It has often been noted here that while the contrarian approach to business entails many risks, it is sometimes the clearest path to success. The way companies responded to the Great Recession is a case in point.
As the global economy plunged over the figurative cliff in September 2008, many businesses hunkered down in survival mode, cutting spending, hoarding cash, and generally keeping their heads down. That strategy met with mixed results. While some weathered the storm and are now regaining their footing, others weren't so lucky. The more they slashed costs, the worse things got, eventually forcing them to shut down altogether.
Not everyone ran for cover when the storm hit, however. A few contrarians decided to brave the elements and treat the downturn as a business opportunity. While others throttled back on investment, these companies did just the opposite. They invested aggressively in facilities, systems, and equipment to ensure they'd be well-positioned for growth when the economic winds inevitably shifted. One such company is Blackman Plumbing Supplies in Bayport, N.Y.
During 2009, in the teeth of the recession, Blackman, a wholesale plumbing distributor serving the New York metro area, embarked on a bold two-year investment initiative. In the first year alone, it upgraded its enterprise resource planning (ERP) software, relocated its distribution operations to a building with double the capacity of the previous site, and installed a new warehouse management system (WMS).
That was three major projects in one year—a lot to tackle in boom times, and all the more impressive given the chaos taking place in the market. But the plumbing supplier never looked back. "Without change there would be no progress," said Dave Connelly, Blackman's director of purchasing, in a press release detailing the initiative.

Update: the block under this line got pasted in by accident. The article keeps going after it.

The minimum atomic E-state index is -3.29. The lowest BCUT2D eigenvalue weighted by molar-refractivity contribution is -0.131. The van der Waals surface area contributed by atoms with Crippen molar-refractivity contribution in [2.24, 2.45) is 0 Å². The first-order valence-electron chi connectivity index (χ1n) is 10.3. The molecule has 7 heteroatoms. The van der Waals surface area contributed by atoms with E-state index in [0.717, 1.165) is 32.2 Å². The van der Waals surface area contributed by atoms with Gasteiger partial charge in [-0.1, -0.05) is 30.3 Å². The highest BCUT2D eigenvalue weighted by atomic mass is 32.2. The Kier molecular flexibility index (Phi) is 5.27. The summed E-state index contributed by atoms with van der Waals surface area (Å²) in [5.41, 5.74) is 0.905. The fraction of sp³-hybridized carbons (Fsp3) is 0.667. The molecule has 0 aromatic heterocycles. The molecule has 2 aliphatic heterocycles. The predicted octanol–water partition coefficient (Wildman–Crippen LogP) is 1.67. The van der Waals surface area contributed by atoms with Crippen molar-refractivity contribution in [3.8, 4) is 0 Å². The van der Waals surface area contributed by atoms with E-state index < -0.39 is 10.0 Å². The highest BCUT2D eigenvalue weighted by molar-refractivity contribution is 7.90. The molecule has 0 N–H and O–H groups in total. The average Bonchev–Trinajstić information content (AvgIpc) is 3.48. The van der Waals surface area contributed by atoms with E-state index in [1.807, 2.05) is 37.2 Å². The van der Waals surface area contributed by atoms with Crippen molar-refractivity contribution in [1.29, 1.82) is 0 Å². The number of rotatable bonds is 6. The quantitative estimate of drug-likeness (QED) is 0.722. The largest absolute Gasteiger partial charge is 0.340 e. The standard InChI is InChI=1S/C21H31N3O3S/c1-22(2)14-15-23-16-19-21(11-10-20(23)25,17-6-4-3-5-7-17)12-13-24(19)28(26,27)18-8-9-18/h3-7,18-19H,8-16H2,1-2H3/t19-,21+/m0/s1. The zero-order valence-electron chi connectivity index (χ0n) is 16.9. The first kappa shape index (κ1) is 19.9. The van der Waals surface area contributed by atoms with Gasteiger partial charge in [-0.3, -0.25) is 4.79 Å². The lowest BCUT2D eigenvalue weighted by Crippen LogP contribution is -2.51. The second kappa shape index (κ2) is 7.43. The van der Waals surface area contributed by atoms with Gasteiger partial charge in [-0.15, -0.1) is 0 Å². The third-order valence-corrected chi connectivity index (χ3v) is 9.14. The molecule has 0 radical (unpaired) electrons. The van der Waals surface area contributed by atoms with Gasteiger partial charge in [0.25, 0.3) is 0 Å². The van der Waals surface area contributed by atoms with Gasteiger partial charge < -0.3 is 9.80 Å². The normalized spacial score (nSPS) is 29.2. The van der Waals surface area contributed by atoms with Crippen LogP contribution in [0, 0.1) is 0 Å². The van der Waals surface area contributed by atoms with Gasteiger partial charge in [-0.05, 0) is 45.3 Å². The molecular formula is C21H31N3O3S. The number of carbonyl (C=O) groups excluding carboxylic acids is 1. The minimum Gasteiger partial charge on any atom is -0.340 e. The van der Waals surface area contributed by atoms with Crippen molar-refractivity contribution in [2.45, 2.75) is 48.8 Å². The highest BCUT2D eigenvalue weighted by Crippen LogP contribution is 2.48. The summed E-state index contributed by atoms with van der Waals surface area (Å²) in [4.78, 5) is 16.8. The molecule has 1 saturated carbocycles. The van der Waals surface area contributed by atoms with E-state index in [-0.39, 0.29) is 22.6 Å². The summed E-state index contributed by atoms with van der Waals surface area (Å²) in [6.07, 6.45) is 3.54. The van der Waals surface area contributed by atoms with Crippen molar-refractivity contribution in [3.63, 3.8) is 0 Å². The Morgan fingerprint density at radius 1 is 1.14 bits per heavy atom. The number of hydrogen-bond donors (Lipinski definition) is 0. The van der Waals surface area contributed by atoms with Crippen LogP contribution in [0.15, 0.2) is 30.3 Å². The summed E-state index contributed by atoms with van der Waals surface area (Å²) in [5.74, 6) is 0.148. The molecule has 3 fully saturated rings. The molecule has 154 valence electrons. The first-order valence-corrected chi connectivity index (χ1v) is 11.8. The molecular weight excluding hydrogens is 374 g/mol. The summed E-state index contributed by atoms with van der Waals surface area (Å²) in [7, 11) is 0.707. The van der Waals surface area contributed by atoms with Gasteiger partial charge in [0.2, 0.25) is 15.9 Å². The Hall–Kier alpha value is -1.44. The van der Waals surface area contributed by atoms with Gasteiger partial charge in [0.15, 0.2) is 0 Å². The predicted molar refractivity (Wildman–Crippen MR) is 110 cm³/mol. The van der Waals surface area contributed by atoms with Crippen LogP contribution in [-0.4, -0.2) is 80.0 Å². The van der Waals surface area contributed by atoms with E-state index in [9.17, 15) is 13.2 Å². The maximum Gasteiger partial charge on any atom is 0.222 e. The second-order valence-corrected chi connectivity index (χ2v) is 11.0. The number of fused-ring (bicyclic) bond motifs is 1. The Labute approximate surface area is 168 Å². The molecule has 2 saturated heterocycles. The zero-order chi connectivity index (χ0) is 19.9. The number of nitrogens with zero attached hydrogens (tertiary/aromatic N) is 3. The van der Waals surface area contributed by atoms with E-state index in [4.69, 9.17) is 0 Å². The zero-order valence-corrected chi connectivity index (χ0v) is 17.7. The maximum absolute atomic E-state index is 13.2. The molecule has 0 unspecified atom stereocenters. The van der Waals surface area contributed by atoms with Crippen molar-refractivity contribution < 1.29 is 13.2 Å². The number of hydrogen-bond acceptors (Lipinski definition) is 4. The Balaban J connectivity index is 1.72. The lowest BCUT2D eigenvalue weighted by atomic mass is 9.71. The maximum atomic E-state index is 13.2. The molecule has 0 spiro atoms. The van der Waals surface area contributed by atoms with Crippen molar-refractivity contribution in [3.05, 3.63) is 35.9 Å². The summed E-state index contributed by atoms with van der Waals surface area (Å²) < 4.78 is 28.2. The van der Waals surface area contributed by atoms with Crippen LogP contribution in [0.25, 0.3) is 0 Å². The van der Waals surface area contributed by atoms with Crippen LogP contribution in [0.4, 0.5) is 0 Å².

And Blackman wasn't done yet. As the calendar turned to 2010, the company marched forward with further investments. In addition to completing the largest acquisition in its 89-year history, Blackman revamped its delivery fleet operations and installed a new transportation management system (TMS).
As a result, the company today has both the technologies and processes in place to meet even its most aggressive customer service goals, says René Jones of Burbank, Calif.-based Total Logistics Solutions Inc., a firm Blackman engaged to help guide it through the transition. Material is received and put away within 48 hours of delivery by the vendor. Orders are now picked with radio-frequency devices. And with the system's command center, the movement of every order can be tracked throughout the facility in real time. On top of that, every delivery truck is monitored through a GPS system so the customer knows exactly when its order will arrive.
As for what all this means for Blackman's competitive position in the market, consider the following: The DC's error rate is less than 5 percent in an industry where the standard is more than double that. Blackman's order fill rate exceeds 97 percent (the industry average is between 94 and 97 percent). And the company can now tell customers with full confidence that if they place an order by 5 p.m., they'll have their supplies by 7 a.m. the next day.
What will 2011 hold for Blackman? Instead of coasting on its achievements, the supplier plans to continue on its course of improvements. "Just because the year changed doesn't mean it's time to stop progressing forward," said Stephen Davanzo, the company distribution center manager, in the press release. "One more year means a new set of challenges that must be overcome!"
Spoken like a businessperson with no fear of swimming upstream in turbulent waters.